The İzmir Chief Public Prosecutor’s Office on Tuesday ordered the detention of 66 lawyers as part of what appears to be a campaign against lawyers defending people accused of membership in dissident groups.
Police detained 55 of the suspects after raiding locations in 19 cities. Twenty-seven detainees are practicing lawyers, while the others are law school students or non-practicing attorneys.
Only last week the Ankara Chief Public Prosecutor’s Office issued detention warrants for 60 lawyers on terror charges. In a statement the prosecution claimed that the lawyers followed up on “cases of Gülen-affiliated defendants” and “tried to manipulate the trials to the benefit of the terrorist organization under the guise of the practice of law.”
The Turkish government accuses the Gülen movement, a religious group inspired by Muslim cleric Fethullah Gülen, of masterminding a coup attempt in July 2016 and labels it a terrorist organization. The movement strongly denies involvement in the coup attempt or any terrorist activity.
European law associations and rights groups have argued that the systematic arrest of lawyers is connected to their legitimate work activities and are part of a broader strategy to obliterate the right to a defense for many who are jailed on terror charges.
Turkey’s governing party has started working on an amendment to the law on lawyers following President Recep Tayyip Erdoğan’s call on September 1 for the suspension of lawyers accused of links to terrorism.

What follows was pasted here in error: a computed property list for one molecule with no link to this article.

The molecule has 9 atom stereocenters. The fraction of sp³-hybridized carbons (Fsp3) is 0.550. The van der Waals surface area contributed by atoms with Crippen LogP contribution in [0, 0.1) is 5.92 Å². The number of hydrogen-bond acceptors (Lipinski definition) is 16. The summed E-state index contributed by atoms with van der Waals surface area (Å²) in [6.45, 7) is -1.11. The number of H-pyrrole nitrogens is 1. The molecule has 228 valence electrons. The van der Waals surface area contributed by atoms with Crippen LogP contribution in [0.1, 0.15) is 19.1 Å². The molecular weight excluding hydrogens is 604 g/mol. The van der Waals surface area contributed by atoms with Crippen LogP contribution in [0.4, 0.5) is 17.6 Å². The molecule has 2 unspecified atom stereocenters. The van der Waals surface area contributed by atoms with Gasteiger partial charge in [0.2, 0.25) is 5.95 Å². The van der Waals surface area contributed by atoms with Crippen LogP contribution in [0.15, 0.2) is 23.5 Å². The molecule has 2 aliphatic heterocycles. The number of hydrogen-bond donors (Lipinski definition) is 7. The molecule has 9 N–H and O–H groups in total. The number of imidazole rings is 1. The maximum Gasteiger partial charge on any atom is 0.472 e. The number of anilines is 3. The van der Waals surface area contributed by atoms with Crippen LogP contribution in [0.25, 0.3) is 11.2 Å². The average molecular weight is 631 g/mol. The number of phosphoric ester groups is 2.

“We should be discussing whether methods such as expulsion from the profession should be introduced for lawyers,” Erdoğan had told judges and prosecutors at a ceremony in Ankara. Just as thieves should not be called on to defend burglars, “a terrorist should not be defended by a terrorist lawyer,” he had said.
The government has been accused of intimidating lawyers representing clients associated with dissident groups. Rapporteurs from the Parliamentary Assembly of the Council of Europe (PACE) expressed concern over the situation of lawyers in Turkey after what they defined as “a series of worrying developments” in a press statement on Tuesday
“Lawyers should not be criminalized for exercising their profession, or convicted on dubious charges,” said Alexandra Louis, PACE’s general rapporteur on the situation of human rights defenders in Council of Europe member states, and Thomas Hammarberg and John Howell, the two co-rapporteurs for the monitoring of Turkey.
In a 2018 report, the Office of the United Nations High Commissioner for Human Rights (OHCHR) highlighted “a pattern of persecution of lawyers representing individuals accused of terrorism offenses, being associated with their clients’ cause (or alleged cause) while discharging their official functions, and consequently prosecuted for the same or related crime attributed to their client.”